New Delhi, Feb 15: Proposed vehicle scrapping policy is almost ready and soon vehicles older than 15 years could be scrapped, said Union Minister for Road Transport and Highways Nitin Gadkari on Thursday
“Along with Niti Aayog, we have almost finalised the scrapping policy. This would lead to the scrapping of vehicles older than 15 years,” said Gadkari after inaugurating three electric vehicle charging points at Niti Aayog.
Though he declined to divulge further details, it is learnt that the government is considering tax benefits for scrapping 15-year-old vehicles. For this it may approach the Goods and Services Tax (GST) Council, news agency IANS reported.
“We have a Rs 4.5 lakh crore automobile industry. The scrapping of old vehicles would fetch us plastic, rubber, aluminium, copper and steel. The waste coming out from scrapping units in ports and automobile clusters would bring down the cost of raw materials and spare parts. This would boost our exports,” the Minister stated.
The central government has been planning to scrap all Medium and Heavy Commercial Vehicles (MCHV), which account for 2.5 percent of the country’s total vehicles but responsible for more than 60 percent of the air pollution.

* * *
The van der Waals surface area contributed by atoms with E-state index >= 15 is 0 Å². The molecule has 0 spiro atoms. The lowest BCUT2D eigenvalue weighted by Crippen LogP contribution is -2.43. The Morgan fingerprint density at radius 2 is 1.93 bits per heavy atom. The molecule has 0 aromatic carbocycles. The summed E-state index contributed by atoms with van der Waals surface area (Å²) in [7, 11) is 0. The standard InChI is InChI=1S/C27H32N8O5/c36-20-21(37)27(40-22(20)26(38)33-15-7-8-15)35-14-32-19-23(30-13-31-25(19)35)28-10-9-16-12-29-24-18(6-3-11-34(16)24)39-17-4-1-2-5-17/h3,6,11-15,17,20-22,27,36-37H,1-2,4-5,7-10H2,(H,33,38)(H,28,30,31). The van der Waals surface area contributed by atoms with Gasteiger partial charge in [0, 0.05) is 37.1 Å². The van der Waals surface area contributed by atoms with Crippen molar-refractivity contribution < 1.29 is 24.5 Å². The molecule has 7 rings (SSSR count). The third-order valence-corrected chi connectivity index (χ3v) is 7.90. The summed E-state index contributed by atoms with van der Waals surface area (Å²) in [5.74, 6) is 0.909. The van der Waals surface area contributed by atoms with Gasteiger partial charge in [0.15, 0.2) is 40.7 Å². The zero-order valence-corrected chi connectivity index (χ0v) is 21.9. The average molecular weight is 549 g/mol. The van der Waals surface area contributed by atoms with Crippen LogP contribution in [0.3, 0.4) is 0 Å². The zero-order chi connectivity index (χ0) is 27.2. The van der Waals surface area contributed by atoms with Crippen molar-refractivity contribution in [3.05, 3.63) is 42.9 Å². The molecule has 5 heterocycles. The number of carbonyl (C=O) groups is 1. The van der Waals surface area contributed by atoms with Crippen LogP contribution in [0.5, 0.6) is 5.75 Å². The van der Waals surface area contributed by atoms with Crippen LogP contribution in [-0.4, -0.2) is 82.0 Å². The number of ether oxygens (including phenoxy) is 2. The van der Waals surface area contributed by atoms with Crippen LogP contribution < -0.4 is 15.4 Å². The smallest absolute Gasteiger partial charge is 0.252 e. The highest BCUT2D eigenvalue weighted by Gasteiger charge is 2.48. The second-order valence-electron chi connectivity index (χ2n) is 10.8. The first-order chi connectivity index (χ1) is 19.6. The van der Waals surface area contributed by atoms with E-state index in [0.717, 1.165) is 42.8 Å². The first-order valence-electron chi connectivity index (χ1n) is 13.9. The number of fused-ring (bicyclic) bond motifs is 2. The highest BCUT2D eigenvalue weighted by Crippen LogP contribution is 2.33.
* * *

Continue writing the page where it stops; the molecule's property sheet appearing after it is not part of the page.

The Delhi government is also planning to come out with a policy scrapping passenger cars older than 15 years.
At the initial stage, the Union government may propose a voluntary vehicle modernisation programme followed by a regulation determining the life of vehicles.
It may provide incentives to vehicle owners such as payment of scrap value and discount from auto majors at the time of purchasing a new vehicle after scrapping the older one.
Vehicular pollution is the prime cause of air pollution. The emissions from the vehicles contribute to rising levels of toxic carbon monoxide, nitrogen oxides, hydrocarbons and particulate matter.
Last year, the National Green Tribunal (NGT) had ordered the removal of all decade-old diesel vehicles from the roads of the National Capital Region (NCR). The Supreme Court dismissed petitions challenging the ban.